The industry has been bushwhacked by a barrage of bad news, both economic and political.
In 2002, 409,000 vehicles were sold, climbing to 533,000 units in 2003 and peaking at 703,000 units in 2005. Sales last year were a dismal 615,270 units.
In the first quarter, only 107,774 units were sold, sinking 33.36 per cent on year.
Vudhigorn said Toyota was going ahead with its plan to launch new models, starting with the Camry Hybrid next quarter. Pricing is being finalised.
The Japanese carmaker will try to convince the government to lower import duties on hybrid-vehicle parts, which cannot be manufactured locally. Toyota's focus this year will be on the pickup segment, which has suffered severely from diminishing demand. First-quarter pickup sales dropped more than 40 per cent on year.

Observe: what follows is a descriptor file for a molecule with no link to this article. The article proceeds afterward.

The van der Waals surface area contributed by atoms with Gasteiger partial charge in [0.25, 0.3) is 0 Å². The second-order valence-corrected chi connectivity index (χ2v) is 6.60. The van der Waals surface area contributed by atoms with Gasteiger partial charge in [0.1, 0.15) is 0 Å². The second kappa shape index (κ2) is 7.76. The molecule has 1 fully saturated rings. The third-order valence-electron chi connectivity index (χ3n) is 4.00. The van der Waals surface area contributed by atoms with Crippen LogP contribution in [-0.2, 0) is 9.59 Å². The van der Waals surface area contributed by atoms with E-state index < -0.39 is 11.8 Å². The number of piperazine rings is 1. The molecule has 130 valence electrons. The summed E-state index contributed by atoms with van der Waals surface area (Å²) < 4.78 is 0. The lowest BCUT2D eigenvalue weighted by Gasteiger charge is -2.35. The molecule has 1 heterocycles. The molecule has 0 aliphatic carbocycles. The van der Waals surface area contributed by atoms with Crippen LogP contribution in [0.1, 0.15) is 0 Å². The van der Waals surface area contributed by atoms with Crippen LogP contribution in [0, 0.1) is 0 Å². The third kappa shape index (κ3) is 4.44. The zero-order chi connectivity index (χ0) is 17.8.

Despite the poor sales outlook, Toyota will not lay off any more staff. At present, all of its plants are running on only one shift.
The Commerce Ministry is working on measures to boost automobile and other exports to help offset poor domestic sales and boost the country's export revenue.
The ceramic industry has also witnessed a 30-per-cent drop in exports. Due to the industry's poor prospects, some 1,500 workers left the industry's stronghold in Lampang province, which employed 11,000 workers last year.
Athipoom Kamthornvarin, president of the Lampang Federation of Thai Industries, said ceramic exports might drop 30 per cent to Bt1.26 billion, from Bt 1.8 billion last year.